The day after, and it doesn’t feel any better.
If you’re a fan of the LA Galaxy, New York Red Bulls, Seattle Sounders or New England Revolution, this week has not been kind. Your team teased you with glimpses of greatness, but couldn’t get it done, bowing out at the Conference Semifinal stage.
You’ve got months to ponder what could have been, what went wrong and why it didn’t end better.
The good news is, fans of all 19 MLS teams but one will ultimately share your pain one month from now.
The bad news is, there are just too many types of pain.
There’s the light pinch Revs fans are feeling. It smarts to fall in extra time in Kansas City after stealing a win in the first leg. But this season was such a quantum leap forward for their team, which hadn’t tasted postseason soccer in any fashion in half a decade.
Year 2 of the Jay Heaps regime was the culmination of the rebirth of a franchise infused with new energy, youth and optimism. The former defender has rebuilt the Revs not in his own image, but one better: exciting, quick-moving and with a stable of young attackers that is the envy of the league.
This year saw the breakout of teen phenom Diego Fagundez, Kelyn Rowe hitting his stride in his sophomore season, Lee Nguyen threading the needle and Juan Agudelo – despite limited minutes – holding it all together in perhaps his finest hour.
Lost in the shuffle was one of the best defenses in MLS, their 38 goals allowed tied for the third-fewest in the league. Though it all, Heaps coached his former team to its best record since the last time the Revs went to MLS Cup all the way back in 2007.
There’s so much cause for optimism in 2014. Yes, Heaps will have to deal with the loss of Agudelo to Europe and may have to rebuild parts of the roster. But if we go by “the three-year rule” of team-building, he’s ahead of curve. And so are Revs fans.
There’s the return of the dull pain you haven’t felt in years. Galaxy fans knew it was coming some time. It just didn’t seem like it was coming so soon. Bruce Arena’s teams just don’t lose this early in the playoffs, and there was no reason to think it would happen in Utah after a 1-0 victory in the first leg.
But the failure to pad that lead in Carson after so many scoring chances caught up to the two-time champions. Robbie Keane and Landon Donovan went shockingly silent Thursday night, effectively neutralized by Real Salt Lake’s backline.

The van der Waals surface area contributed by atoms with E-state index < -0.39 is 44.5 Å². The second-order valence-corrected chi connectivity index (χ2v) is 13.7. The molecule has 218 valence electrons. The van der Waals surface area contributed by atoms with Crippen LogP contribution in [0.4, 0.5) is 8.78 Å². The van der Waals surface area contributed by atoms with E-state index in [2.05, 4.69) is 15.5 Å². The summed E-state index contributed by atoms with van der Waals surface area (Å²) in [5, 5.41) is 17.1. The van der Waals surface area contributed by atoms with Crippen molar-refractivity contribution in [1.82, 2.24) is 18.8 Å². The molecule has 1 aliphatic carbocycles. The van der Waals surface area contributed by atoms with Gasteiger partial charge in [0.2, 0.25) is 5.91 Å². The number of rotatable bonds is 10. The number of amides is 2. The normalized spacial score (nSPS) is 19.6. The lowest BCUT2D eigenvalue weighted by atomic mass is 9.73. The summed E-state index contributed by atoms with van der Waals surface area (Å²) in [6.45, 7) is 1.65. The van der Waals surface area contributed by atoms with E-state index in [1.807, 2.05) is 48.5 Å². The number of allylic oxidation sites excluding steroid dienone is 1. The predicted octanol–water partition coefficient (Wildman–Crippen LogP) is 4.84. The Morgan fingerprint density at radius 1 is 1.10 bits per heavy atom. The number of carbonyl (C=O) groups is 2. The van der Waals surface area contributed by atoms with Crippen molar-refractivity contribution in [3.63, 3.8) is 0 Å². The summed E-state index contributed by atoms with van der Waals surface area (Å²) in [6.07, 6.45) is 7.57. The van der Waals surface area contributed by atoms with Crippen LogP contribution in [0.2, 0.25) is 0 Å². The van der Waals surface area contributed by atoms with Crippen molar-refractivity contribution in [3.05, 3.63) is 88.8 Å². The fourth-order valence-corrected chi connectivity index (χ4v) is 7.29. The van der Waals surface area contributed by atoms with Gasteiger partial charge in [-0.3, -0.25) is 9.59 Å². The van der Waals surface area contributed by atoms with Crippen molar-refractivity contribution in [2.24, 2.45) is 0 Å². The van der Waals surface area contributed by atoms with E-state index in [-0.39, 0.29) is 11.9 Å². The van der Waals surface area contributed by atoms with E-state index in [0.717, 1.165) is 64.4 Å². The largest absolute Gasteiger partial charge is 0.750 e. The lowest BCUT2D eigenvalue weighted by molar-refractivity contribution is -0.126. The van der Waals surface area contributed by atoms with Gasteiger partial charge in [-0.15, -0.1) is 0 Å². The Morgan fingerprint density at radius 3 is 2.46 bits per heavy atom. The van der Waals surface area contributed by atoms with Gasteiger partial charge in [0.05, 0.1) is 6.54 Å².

And now the team that has made its reputation out of clutch playoff performances by its biggest names is wondering how they all went so quiet. Even though Jaime Penedo has been a revelation in that No. 18 shirt, the ghost of Mike Magee once wearing it will haunt StubHub Center all winter. And that pain is a wholly new one.
There’s the chronic pain that just won’t go away no matter what. It’s hard to understand exactly what a longtime MetroStars/Red Bulls fan feels unless you are one. Or know one. Contrary to popular belief, “That’s so Metro” is not something said in jest.
It all felt so different this time in New York. Mike Petke became a coach Red Bulls fans were proud to call their own – a far cry from most of his predecessors. He understood the pain of a trophy-less franchise with unending support.
Yes, Petke inherited the keys to a Ferrari, but he’s the only one who made this group work the right way. Thierry Henry knew his role. Tim Cahill put them on his shoulders. Dax McCarty turned in his best season. Every player on the roster fought for each of his teammates.
They finished the season hotter than ever, unbeaten in eight, winning their first Supporters’ Shield and nearly snatching a huge result in Houston in the first leg. And that old sick feeling came back again, as they bombed out of the playoffs in the same fashion.
It’s hard to see now, but Petke has done more to get this team going in the right direction than any coach before him not named Bob Bradley. They won a trophy – a real one. Some fans are thumbing their noses at it, but they shouldn’t. It’s real. It’s legit. You can never take it away.
For now, the Red Bulls are MLS’ version of the Denver Broncos, circa 1996. I believe they’ll get over the final hump soon. But for now, it’s back to same old feeling. You may miss it when it’s gone.
Then there’s the true, gut-wrenching pain. No team in MLS was saddled with more expectations than the Sounders. Their fans are spoiled by a passionate, devoted and deep-pocketed ownership group that will spare no expense or overcooked fantasy to get the parts they need to succeed.
Except they didn’t. The big-money additions of Obafemi Martins and Clint Dempsey upset the equilibrium. They lost the plot on the field. The Sounders just stopped looking like the Sounders.
After a midsummer stretch that saw them win eight times in nine games, they won a single game in their final 10, including the playoffs. And when they lost, they lost ugly. Stomped in Colorado. Blitzed at home by Vancouver. Undone in Dallas.
And completely blown out of the water for the first 45 minutes in Portland on Thursday night. That particular result may not have been unexpected. But the finality of it, and where it happened – that’s going to sting for months.
No one quite knows what’s next. Will Sigi Schmid be back? Will Eddie Johnson? Is a rebuild ahead, with Dempsey and Osvaldo Alonso as the only untouchables? It’s a scary winter ahead for the fans, but something will happen. No Sounders team has ever had higher championship amibitions and fallen apart so completely. And that really, really hurts.
But don’t despair: None of you are alone. Three more fan bases will join this list soon. And usually, it’s the pain that fuels the hunger to go one better next year.
As the saying goes, in life, pain is inevitable – suffering is optional.
Jonah Freedman is the managing editor of MLSsoccer.com.